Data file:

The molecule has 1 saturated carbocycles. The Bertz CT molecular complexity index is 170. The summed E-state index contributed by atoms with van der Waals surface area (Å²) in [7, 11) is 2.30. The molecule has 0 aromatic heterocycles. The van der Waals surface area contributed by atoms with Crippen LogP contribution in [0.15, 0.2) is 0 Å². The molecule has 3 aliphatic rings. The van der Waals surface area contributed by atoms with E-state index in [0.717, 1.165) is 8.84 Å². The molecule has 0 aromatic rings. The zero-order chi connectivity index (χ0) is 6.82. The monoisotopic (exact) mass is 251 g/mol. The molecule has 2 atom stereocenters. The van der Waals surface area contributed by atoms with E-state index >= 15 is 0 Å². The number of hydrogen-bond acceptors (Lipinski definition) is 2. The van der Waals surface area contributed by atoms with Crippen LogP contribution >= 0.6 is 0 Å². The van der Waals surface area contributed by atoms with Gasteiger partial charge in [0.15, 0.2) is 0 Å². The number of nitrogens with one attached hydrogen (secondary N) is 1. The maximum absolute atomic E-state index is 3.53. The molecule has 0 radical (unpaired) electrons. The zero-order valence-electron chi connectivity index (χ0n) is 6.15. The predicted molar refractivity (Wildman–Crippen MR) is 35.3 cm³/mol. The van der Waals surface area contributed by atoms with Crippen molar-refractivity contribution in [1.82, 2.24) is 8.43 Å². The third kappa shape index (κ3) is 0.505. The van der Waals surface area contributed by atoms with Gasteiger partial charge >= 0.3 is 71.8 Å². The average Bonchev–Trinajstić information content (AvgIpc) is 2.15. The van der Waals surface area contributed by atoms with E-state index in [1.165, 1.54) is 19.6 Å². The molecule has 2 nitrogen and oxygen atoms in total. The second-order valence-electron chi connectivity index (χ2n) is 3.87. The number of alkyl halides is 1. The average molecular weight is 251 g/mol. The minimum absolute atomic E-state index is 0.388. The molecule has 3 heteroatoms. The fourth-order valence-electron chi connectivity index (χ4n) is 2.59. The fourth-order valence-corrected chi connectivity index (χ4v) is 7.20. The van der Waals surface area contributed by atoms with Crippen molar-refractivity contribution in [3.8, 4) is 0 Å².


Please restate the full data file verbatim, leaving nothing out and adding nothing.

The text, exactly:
The molecule has 1 saturated carbocycles. The Bertz CT molecular complexity index is 170. The summed E-state index contributed by atoms with van der Waals surface area (Å²) in [7, 11) is 2.30. The molecule has 0 aromatic heterocycles. The van der Waals surface area contributed by atoms with Crippen LogP contribution in [0.15, 0.2) is 0 Å². The molecule has 3 aliphatic rings. The van der Waals surface area contributed by atoms with E-state index in [0.717, 1.165) is 8.84 Å². The molecule has 0 aromatic rings. The zero-order chi connectivity index (χ0) is 6.82. The monoisotopic (exact) mass is 251 g/mol. The molecule has 2 atom stereocenters. The van der Waals surface area contributed by atoms with E-state index >= 15 is 0 Å². The number of hydrogen-bond acceptors (Lipinski definition) is 2. The van der Waals surface area contributed by atoms with Crippen LogP contribution >= 0.6 is 0 Å². The van der Waals surface area contributed by atoms with Gasteiger partial charge in [0.15, 0.2) is 0 Å². The number of nitrogens with one attached hydrogen (secondary N) is 1. The maximum absolute atomic E-state index is 3.53. The molecule has 0 radical (unpaired) electrons. The zero-order valence-electron chi connectivity index (χ0n) is 6.15. The predicted molar refractivity (Wildman–Crippen MR) is 35.3 cm³/mol. The van der Waals surface area contributed by atoms with Crippen molar-refractivity contribution in [1.82, 2.24) is 8.43 Å². The third kappa shape index (κ3) is 0.505. The van der Waals surface area contributed by atoms with Gasteiger partial charge >= 0.3 is 71.8 Å². The average Bonchev–Trinajstić information content (AvgIpc) is 2.15. The van der Waals surface area contributed by atoms with E-state index in [1.165, 1.54) is 19.6 Å². The molecule has 2 nitrogen and oxygen atoms in total. The second-order valence-electron chi connectivity index (χ2n) is 3.87. The number of alkyl halides is 1. The average molecular weight is 251 g/mol. The minimum absolute atomic E-state index is 0.388. The molecule has 3 heteroatoms. The fourth-order valence-electron chi connectivity index (χ4n) is 2.59. The fourth-order valence-corrected chi connectivity index (χ4v) is 7.20. The van der Waals surface area contributed by atoms with Crippen molar-refractivity contribution in [3.8, 4) is 0 Å².